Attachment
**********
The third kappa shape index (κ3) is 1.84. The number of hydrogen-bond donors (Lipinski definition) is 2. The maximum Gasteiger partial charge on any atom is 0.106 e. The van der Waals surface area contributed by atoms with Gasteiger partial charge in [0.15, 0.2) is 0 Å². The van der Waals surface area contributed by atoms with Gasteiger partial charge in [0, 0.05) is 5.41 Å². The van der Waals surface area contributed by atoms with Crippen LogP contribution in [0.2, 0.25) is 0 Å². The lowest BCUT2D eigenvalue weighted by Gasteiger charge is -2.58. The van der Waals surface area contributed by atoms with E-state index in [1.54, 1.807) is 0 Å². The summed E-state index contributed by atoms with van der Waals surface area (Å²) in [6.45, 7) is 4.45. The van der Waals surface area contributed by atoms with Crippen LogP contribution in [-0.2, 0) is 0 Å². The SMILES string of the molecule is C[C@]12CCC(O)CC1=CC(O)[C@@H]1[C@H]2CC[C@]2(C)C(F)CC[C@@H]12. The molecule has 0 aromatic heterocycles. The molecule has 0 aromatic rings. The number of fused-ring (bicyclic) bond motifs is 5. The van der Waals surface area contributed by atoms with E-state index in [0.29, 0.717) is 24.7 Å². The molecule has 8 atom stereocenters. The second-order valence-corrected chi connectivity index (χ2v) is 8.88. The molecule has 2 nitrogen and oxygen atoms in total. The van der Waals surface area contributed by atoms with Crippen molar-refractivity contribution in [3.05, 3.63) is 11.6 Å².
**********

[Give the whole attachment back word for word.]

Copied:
The third kappa shape index (κ3) is 1.84. The number of hydrogen-bond donors (Lipinski definition) is 2. The maximum Gasteiger partial charge on any atom is 0.106 e. The van der Waals surface area contributed by atoms with Gasteiger partial charge in [0.15, 0.2) is 0 Å². The van der Waals surface area contributed by atoms with Gasteiger partial charge in [0, 0.05) is 5.41 Å². The van der Waals surface area contributed by atoms with Crippen LogP contribution in [0.2, 0.25) is 0 Å². The lowest BCUT2D eigenvalue weighted by Gasteiger charge is -2.58. The van der Waals surface area contributed by atoms with E-state index in [1.54, 1.807) is 0 Å². The summed E-state index contributed by atoms with van der Waals surface area (Å²) in [6.45, 7) is 4.45. The van der Waals surface area contributed by atoms with Crippen LogP contribution in [-0.2, 0) is 0 Å². The SMILES string of the molecule is C[C@]12CCC(O)CC1=CC(O)[C@@H]1[C@H]2CC[C@]2(C)C(F)CC[C@@H]12. The molecule has 0 aromatic heterocycles. The molecule has 0 aromatic rings. The number of fused-ring (bicyclic) bond motifs is 5. The van der Waals surface area contributed by atoms with E-state index in [0.29, 0.717) is 24.7 Å². The molecule has 8 atom stereocenters. The second-order valence-corrected chi connectivity index (χ2v) is 8.88. The molecule has 2 nitrogen and oxygen atoms in total. The van der Waals surface area contributed by atoms with Crippen molar-refractivity contribution in [3.05, 3.63) is 11.6 Å².